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By: Guy Fanse

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Monday, 14-Mar-2016 09:49 Email | Share | | Bookmark
Don't Use Currys Data Recovery

My son has a Seagate expansion 5tb. Currys knowhow team said it was irreparable and have apparently changed the heads. It was clicking and am unable to connect to a computer.

The Curry's Knowhow data recovery team are very poor. Their technical competence in data recovery is negligible and their success and repairing broken hard drives is very low. This is because the Knowhow team at Currys is staffed by people with very little expertise: they are really there to provide a simple troubleshooting service for a variety of PC and electrical problems. This is demonstrable in many ways - you only have to listen to the Knowhow staff talk to understand that their skill levels are very low. They may be able to swap out a faulty computer screen or sort out a warranty issue on an electronic item but data recovery is way beyond their skill set.

For any sort of hard drive issues, be it repair or file recovery, please ensure you use a skilled and trusted data recovery company. Data recovery companies provide specialist services in hard drive repair and recovery. The good data recovery companies have been providing services for years and the fact that they are still in business demonstrates the competency. An example skilled and respected data recovery service in England is the Data Clinic who have been trading for over 15 years and have a good track record in recovering data from any type of hard drive or mobile phone. Comparing the technical skills of a company like Data Clinic and Curry's Knowhow reveals a huge gulf: Data Clinic can recover files in virtually all situations from all things and Curry's Knowhow can't recover the data from practically anything.

So if you find you have a problem on one of your hard drives, don't use a service like Knowhow, instead choose an expert data recovery service like Data Clinic.

Here are some example customer enquiries where you should use Data Clinic and avoid Currys:

External hard drive, Seagate Freeagent desktop.
Mechanical failure diagnosed by clicking sound suggesting faulty head. Initial problem was inaccessibility of drive – PC did not recognise drive, on attempting to use on different laptops clicking sound was noticed. Would like to know if you'd be prepared to try recovery and costs.

My hard disk WD my passport was broken 3 years ago. took it to a lot of repair shops and all told me that the data can't be retrieved. I still have it and can't through it. it fell on the floor hard and since then it didn't work. I was wondering if there is a new way to recover data or is it still hopeless!

Also, something I forgot to mention earlier, you usually only get one shot at recovering the data from a hard drive, so resist the temptation to ask a friend, a PC shop or Curry's for data recovery, they'll just screw your drive up.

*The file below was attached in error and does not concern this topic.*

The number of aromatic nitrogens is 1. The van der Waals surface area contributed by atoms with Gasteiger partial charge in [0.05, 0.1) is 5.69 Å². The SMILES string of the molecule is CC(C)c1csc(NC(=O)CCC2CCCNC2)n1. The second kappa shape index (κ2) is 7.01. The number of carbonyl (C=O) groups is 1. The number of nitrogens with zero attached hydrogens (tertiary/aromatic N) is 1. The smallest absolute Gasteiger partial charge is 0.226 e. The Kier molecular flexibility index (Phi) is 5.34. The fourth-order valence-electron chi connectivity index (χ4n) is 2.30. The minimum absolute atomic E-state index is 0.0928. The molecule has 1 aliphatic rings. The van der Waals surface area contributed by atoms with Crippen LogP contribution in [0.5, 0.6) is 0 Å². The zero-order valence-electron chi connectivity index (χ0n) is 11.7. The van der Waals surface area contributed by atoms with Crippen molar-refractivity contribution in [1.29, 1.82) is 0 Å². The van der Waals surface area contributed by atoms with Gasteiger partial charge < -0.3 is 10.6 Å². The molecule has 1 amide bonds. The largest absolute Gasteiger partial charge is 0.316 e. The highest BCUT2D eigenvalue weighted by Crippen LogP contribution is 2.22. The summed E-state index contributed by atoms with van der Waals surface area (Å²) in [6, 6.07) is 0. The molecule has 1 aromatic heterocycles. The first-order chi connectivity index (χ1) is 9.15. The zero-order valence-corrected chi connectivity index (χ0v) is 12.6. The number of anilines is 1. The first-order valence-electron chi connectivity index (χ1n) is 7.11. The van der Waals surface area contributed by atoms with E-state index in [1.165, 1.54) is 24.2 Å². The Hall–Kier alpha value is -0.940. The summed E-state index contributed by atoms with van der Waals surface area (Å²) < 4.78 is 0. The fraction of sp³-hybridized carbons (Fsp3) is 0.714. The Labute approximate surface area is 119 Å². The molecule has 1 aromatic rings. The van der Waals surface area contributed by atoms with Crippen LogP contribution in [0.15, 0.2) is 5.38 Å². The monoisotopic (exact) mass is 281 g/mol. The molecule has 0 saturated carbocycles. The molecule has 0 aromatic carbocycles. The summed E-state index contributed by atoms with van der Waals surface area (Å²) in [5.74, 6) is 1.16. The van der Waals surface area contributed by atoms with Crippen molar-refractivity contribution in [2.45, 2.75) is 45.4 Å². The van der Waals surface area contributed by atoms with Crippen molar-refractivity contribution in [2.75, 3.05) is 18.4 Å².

Monday, 29-Feb-2016 09:37 Email | Share | | Bookmark
HP HDD Failure

"I have one HP hdd that has failed, I am not 100% as to the problem, it may be unresponsive or a moving part has failed. I also have one SanDisk USB drive that has stopped working, it will not respond/computer will not register it when it is inserted."

It's unlikely that your HP HDD is actually made by HP. They did toy with the idea of becoming hard drive manufactures in the 20th century but decided not to. Instead, your hard drive will most probably be a Seagate or Western Digital that HP have 'badged' to make it look like one of their own. So are you looking for an hdd repair service or a data recovery service? For hdd repairs you can try It's a site that goes into rather a lot of detail and it may be that the stuff on it is too advanced for the problem you have. For general hdd fault troubleshooting I recommend, it's rather a new site but it has lots of troubleshooting information on it, including what to do with a hard drive that has failed.

Monday, 21-Dec-2015 08:28 Email | Share | | Bookmark
Considerations When Dealing With Computer Evidence Investigation

One of the major elements that impacts the human factor in the forensics process, other than the actual capability of the the staff member, is the burden of proof associated with the task at hand. The level of proof required from some criminal cases can be significant due to the concept of the proof having to be beyond reasonable doubt. Anecdotal stories from law enforcement investigators indicate that the drawing out of the analysis phase of often a methods employed by defence lawyers to slow down the process of the prosecution of a case. This is in stark contrast to a civil investigation or a data discovery task, which may hinge on the location and recovery of a single file from media on which there may be literally hundreds or thousands that relate to the same incident. What matters in these cases is that the sought behaviour or evidence has been found and it is not the depth or severity of the incident that is important since often only one exposure is severe enough.